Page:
Based on your experience and success, what are the most important ways that HR can help drive company decisions?
1. Deliver a differentiated level of information your board needs to make people-related decisions.
When recovering from a crisis in 2021, one of the world’s largest heavy industry multinationals struggled to get real-time, warm data on raw employee sentiment that was critical to their reputation recovery. They knew they couldn’t rely on survey data alone, given the inherent bias that accompanies even the best-administered surveys.
When the board asked for real-time, warm data, their CHRO worked with her data and analytics team to create a set of data that combined their own engagement surveys, traditional workforce analytics KPIs (such as the ability to attract and retain talent), and employee experience data flows from all their international sites.
This provided leadership with a continuous stream of insights on the volume and velocity of employee sentiment on crisis-related issues. That intel informed decisions that sped reputation recovery.
2 . Prepare to take on significant accountability for delivering your company’s next large-scale business transformation.
Because “culture eats strategy for breakfast”, and HR typically supports culture-shift programs, CHROs can drive better transformation decisions by redefining culture as behavior-led strategy execution instead of focusing on a culture solely informed by values.
When Europe’s largest performance materials company launched a new strategy to future-proof it against competition, the leadership team identified their top strategic value driver. Then their CHRO and HRLT, working alongside their partners in the business, defined the behaviors and ways of working that were critical to supporting those value drivers for the workforce segments most associated with them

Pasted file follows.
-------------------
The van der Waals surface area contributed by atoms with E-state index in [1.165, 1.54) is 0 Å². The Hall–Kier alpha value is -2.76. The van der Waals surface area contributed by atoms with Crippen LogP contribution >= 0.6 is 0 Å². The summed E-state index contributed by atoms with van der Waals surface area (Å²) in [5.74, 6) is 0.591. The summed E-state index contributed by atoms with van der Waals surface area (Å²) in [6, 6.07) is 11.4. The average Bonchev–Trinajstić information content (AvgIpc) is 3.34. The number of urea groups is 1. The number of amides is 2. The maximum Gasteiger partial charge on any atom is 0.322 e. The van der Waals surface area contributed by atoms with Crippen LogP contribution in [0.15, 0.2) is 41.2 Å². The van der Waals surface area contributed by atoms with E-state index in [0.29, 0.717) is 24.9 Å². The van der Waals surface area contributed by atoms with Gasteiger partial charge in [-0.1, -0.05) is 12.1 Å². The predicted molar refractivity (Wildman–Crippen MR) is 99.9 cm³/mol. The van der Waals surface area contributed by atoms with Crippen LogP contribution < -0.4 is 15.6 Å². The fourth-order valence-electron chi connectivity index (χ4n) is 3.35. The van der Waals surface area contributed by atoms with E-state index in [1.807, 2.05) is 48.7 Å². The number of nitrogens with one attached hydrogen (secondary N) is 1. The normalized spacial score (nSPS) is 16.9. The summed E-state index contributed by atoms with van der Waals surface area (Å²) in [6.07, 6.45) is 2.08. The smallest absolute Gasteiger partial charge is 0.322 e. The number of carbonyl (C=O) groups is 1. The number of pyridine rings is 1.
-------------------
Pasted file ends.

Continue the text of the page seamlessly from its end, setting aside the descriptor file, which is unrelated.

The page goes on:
This accelerated the attainment of business objectives with a precision focus where needed, instead of trying to “boil the ocean” of culture.
3 . Represent the worker voice.
Workers are a rich source of strategic and operational insight for the companies that employ them. And yet, only 30% of American workers surveyed by Gallup reported that, at work, their opinions really count.
By recognizing, seriously considering, and acting upon employee voices, employers can build a community where trust is stronger.
In June of 2020, the CEO of a leading global pharmaceutical company met with his leadership team and told his CHRO to set in motion a mandated return to office for all employees.
Sensing this would ignite a highly unfavorable employee reaction, the CHRO quickly gathered data regarding the unwavering productivity of its remote workers, the stances other CEOs were taking on flexibility, and powerful sentiment insights from their own people.